Created: 06/09/2014 11:01 PM
By: Ryan Luby, KOB Eyewitness News 4
Community groups learned the Department of Justice will not allow them to be at the negotiating table with Albuquerque city leaders over a consent decree, according to people who attended a three-hour meeting at the DOJ office Monday night.
Ralph Arellanes, who’s represented the League of United Latin American Citizens in New Mexico, or LULAC, said it took the community groups a while to understand why the negotiations need to be restricted.
“The Department of Justice was afraid of potential lawsuits prolonging this whole negotiation process. Some of the negotiations [in other cities] have gone on for a year, year and a half, two years,” he said. “They're hoping it doesn't take that long, but they said … as long as it's productive they will continue to negotiate with the city.”
A consent decree is a legally-binding agreement that’s submitted in court. It will outline how the DOJ expects the city to rectify problems the agency found with Albuquerque Police.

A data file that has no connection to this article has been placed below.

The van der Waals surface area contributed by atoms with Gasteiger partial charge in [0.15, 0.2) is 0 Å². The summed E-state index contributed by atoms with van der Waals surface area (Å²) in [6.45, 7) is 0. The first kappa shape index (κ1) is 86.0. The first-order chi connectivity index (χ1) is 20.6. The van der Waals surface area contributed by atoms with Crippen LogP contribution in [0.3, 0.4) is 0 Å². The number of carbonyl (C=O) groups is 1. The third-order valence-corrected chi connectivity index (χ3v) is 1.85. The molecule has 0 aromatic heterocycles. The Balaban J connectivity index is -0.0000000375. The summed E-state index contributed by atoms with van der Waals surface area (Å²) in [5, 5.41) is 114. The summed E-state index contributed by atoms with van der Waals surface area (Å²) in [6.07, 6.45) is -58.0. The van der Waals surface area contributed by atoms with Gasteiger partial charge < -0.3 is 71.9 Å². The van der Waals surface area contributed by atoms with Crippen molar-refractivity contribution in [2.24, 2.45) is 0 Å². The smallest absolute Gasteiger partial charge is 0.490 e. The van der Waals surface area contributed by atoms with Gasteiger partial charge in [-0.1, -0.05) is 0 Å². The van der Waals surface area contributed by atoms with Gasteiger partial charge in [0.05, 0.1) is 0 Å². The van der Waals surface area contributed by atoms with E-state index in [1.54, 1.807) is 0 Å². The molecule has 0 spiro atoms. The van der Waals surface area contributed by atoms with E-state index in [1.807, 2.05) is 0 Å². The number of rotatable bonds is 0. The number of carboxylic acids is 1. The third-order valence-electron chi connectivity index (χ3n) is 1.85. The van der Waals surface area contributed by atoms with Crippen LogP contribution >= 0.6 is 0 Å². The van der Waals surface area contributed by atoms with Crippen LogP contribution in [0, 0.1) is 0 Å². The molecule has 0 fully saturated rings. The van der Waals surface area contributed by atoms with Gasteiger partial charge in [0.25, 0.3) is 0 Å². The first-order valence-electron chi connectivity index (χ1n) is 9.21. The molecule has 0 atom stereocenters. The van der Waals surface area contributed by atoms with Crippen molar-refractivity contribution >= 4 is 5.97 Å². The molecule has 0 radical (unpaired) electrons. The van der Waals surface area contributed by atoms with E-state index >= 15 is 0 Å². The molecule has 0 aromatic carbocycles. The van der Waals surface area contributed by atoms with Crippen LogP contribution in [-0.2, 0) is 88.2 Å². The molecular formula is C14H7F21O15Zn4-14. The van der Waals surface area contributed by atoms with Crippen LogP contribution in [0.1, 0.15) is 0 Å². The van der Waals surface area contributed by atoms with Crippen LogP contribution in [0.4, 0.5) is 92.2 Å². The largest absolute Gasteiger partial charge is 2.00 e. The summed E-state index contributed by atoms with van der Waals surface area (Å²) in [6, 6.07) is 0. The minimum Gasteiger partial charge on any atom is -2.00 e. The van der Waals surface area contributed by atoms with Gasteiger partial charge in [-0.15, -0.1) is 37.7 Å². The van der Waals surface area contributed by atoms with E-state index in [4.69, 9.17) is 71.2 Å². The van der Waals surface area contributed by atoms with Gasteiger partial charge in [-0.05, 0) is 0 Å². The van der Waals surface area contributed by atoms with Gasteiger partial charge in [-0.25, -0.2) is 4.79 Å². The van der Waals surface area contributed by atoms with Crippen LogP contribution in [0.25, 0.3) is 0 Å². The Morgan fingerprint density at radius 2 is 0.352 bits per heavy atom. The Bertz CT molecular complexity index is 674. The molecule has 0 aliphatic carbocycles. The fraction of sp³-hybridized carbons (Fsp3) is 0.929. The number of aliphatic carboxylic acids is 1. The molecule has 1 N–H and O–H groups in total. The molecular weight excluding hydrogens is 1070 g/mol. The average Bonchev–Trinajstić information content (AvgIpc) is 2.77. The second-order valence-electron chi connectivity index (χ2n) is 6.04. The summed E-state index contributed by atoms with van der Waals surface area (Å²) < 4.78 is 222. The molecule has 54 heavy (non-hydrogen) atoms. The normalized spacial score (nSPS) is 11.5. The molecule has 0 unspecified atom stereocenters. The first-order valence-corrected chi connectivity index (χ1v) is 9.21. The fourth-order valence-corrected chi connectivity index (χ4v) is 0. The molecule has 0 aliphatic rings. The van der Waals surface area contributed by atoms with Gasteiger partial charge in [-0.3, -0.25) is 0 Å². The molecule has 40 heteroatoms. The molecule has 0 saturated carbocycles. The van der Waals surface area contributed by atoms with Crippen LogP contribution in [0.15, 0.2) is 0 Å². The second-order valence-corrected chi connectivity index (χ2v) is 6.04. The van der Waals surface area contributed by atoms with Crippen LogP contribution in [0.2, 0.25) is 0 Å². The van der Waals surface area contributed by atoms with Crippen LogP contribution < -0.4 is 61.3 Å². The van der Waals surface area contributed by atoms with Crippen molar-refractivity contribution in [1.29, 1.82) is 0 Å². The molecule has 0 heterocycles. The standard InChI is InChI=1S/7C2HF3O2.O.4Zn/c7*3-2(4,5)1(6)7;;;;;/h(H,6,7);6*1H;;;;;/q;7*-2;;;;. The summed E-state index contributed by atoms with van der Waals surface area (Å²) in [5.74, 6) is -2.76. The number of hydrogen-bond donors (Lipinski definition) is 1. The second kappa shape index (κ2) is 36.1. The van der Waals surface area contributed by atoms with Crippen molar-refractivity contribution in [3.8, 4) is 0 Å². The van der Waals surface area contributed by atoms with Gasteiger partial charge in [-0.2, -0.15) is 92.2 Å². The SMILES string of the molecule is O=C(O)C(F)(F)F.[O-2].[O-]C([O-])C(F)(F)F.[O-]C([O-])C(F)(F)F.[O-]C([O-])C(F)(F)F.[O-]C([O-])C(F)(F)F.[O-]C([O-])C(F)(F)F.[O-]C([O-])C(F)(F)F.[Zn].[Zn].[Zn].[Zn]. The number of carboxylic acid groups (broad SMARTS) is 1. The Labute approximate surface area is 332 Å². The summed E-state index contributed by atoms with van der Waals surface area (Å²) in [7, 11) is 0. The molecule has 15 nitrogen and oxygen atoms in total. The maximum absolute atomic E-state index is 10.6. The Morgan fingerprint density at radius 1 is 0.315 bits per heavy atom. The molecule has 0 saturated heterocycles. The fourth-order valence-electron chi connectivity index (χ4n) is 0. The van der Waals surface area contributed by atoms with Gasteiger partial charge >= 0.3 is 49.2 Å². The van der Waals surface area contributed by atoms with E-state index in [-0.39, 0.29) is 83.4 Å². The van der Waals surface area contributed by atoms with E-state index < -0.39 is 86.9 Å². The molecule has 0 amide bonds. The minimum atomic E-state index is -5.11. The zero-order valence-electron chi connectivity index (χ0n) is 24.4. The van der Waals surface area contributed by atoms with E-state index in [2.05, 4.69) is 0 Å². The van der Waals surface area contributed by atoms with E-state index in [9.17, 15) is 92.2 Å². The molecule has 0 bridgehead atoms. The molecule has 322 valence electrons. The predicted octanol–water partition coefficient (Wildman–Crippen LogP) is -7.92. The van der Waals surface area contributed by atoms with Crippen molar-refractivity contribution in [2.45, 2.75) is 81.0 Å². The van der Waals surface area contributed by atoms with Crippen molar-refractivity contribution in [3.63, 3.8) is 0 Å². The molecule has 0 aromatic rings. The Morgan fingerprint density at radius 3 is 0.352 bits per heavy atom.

Earlier in the day on Monday, nearly two dozen people staged another protest outside of Civic Plaza. Among the group were some of the 13 people arrested last week inside the mayor’s office.
“The people united will never be divided,” they shouted.
“We've been denied to participate in, I feel, our democratic rights as a citizen of Albuquerque,” Bill Bradley, one of the arrestees said.
In Monday’s rescheduled city council meeting, council president Ken Sanchez ordered a protester to leave after he displayed an upside down American flag. The council had voted to adopt new meeting rules after the last few council meetings were interrupted or cancelled. Now, no one’s allowed to bring signs, props, posters, or banners to the meeting.
Arellanes said the DOJ plans to give community groups a chance to weigh-in on the consent decree before it’s finalized. He said the DOJ is legally obligated to advocate for people in communities and will continue to welcome community input though not at the negotiating table itself.